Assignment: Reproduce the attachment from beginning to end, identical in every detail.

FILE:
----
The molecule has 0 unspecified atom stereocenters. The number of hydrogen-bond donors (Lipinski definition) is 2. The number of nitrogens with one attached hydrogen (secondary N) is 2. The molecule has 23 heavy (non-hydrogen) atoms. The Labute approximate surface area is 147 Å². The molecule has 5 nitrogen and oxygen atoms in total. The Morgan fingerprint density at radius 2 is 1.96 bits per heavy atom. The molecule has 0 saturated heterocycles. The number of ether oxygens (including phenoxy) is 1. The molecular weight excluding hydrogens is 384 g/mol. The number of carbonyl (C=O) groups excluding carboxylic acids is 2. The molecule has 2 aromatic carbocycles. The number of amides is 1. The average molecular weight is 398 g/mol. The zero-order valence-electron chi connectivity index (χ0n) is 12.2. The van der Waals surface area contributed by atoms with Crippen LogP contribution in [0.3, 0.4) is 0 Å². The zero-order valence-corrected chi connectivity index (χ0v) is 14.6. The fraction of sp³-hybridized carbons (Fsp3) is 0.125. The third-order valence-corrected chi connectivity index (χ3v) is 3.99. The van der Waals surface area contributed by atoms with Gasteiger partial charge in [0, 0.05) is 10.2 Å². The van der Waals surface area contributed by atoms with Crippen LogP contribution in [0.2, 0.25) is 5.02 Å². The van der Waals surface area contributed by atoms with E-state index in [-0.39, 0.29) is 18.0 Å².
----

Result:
The molecule has 0 unspecified atom stereocenters. The number of hydrogen-bond donors (Lipinski definition) is 2. The number of nitrogens with one attached hydrogen (secondary N) is 2. The molecule has 23 heavy (non-hydrogen) atoms. The Labute approximate surface area is 147 Å². The molecule has 5 nitrogen and oxygen atoms in total. The Morgan fingerprint density at radius 2 is 1.96 bits per heavy atom. The molecule has 0 saturated heterocycles. The number of ether oxygens (including phenoxy) is 1. The molecular weight excluding hydrogens is 384 g/mol. The number of carbonyl (C=O) groups excluding carboxylic acids is 2. The molecule has 2 aromatic carbocycles. The number of amides is 1. The average molecular weight is 398 g/mol. The zero-order valence-electron chi connectivity index (χ0n) is 12.2. The van der Waals surface area contributed by atoms with Crippen LogP contribution in [0.3, 0.4) is 0 Å². The zero-order valence-corrected chi connectivity index (χ0v) is 14.6. The fraction of sp³-hybridized carbons (Fsp3) is 0.125. The third-order valence-corrected chi connectivity index (χ3v) is 3.99. The van der Waals surface area contributed by atoms with Gasteiger partial charge in [0, 0.05) is 10.2 Å². The van der Waals surface area contributed by atoms with Crippen LogP contribution in [0.2, 0.25) is 5.02 Å². The van der Waals surface area contributed by atoms with E-state index in [-0.39, 0.29) is 18.0 Å².